Birmingham County FA, as part of their ‘Save Today, Play Tomorrow’ project, is today announcing an innovative new partnership with City to Sea, the not-for-profit organisation behind the award-winning Refill campaign.
The announcement is timed to mark World Refill Day on 16 June 2021; a global day of action aimed to inspire millions of people to swap out single-use plastics for reusable and refillable alternatives.
On average 48,000 matches take place in the region with 1,200 affiliated football clubs, 4,780 teams and close to 70,000 registered players – all of whom are encouraged to drink plenty of water to stay hydrated during the games. If each player swapped out one single-use plastic bottle for a reusable one throughout a 36-game season, over 2.5 million bottles could be saved.
Birmingham County FA will be encouraging all clubs and players to ditch single-use plastic bottles and opt instead for reusable water bottles or publicly available water fountains instead.
The region’s three Premier League clubs - Aston Villa, West Bromwich Albion and Wolverhampton Wanderers - are all showing leadership both on the pitch and off, committing to removing plastic from the concourses on matchdays. More information on the steps they have taken to eliminate single-use plastic can be found at the Sport Positive Summit Premier League Sustainability League Table 2020* - https://www.sportpositiveleagues.com/pl-2020/
YouTube sensation and local football star Tekkerz Kid (pictured) is backing the campaign. He said: “Growing up in the West Midlands and having played football here all my life I am really pleased to see the region tackling plastic pollution and I want to do my bit to support and encourage Birmingham County FA clubs, teams and players to use a reusable water bottle instead of buying plastic bottles of water to take to games.”
Eve Warlow, Marketing Manager at City to Sea, commented: “This World Refill Day we are really proud to be partnering with the Birmingham FA, an organisation that has shown itself committed to tackling the plastic pollution crisis by inspiring the thousands of players, coaches and referees it interacts with each season. By signing up to the Refill app the Birmingham FA are making it easier than ever to ditch the expensive and polluting single-use plastic bottle and opt instead for the reusable water bottle. This is something that will not only save the clubs and players money but also save our shared environment.”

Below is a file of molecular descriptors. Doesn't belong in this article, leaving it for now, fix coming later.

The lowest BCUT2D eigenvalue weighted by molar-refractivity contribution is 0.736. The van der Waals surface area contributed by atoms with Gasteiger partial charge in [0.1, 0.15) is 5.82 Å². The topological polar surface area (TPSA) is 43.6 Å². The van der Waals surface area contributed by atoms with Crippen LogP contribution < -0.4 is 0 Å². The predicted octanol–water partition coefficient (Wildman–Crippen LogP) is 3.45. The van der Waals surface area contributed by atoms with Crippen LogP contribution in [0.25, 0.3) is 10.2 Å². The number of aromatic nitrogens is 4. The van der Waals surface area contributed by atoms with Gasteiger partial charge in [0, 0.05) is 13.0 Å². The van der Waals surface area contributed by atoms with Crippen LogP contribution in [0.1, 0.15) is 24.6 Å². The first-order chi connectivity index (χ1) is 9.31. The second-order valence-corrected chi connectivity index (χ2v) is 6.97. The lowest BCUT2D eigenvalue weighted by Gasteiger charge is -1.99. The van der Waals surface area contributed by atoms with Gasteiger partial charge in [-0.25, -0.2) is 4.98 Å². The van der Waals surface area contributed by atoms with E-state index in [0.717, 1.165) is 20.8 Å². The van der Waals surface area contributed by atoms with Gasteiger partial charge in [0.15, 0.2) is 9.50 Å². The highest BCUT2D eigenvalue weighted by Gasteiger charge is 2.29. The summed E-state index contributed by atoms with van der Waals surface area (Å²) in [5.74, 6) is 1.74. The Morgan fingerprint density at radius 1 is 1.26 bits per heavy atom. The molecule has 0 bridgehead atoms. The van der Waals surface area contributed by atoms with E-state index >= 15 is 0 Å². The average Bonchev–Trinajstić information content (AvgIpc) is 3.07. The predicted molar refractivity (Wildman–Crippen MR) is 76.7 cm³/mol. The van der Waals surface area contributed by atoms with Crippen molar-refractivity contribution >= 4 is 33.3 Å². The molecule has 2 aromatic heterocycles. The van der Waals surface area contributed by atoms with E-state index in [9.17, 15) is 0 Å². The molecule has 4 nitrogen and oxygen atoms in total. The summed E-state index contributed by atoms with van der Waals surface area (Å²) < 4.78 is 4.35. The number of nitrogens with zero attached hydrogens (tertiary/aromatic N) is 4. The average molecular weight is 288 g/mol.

Richard Lindsay, Business Insights Manager & Save Today, Play Tomorrow Project Lead, added: “One of the simplest ways grassroots football can positively reduce its reliance on single-use plastic is to promote access to refillable stations for all visitors at their venues. It is staggering that only a small percentage of the 30,000 venues on the app are football related. Football has the opportunity to make a really positive long-term change here, and I would encourage all clubs to register their venue on the app so we can kick single use plastic into touch!”
Refill is an award-winning campaign to help people live with less plastic by connecting people to places they can eat, drink and shop without the pointless packaging. Anyone can download the free Refill app to tap into a global network of places to reduce, reuse and refill. From a coffee on your commute, to drinking water on the go, or even shopping with less plastic, Refill puts the power to go packaging free at your fingertips. The app offers hundreds of thousands of Refill Stations globally and has been downloaded over 350,000 times.
For further information and to download the app, visit https://www.refill.org.uk/
World Refill Day is a global public awareness campaign to prevent plastic pollution and help people live with less waste. For this year’s campaign, City to Sea, the organisation behind the Refill campaign, along with thousands of other NGOs, sustainable businesses and individuals will be encouraging people to make small changes to their everyday shopping, reducing single-use plastic and finding out what they can refill or reuse near them.
*Shared with permission. Information correct as of 25 January 2021.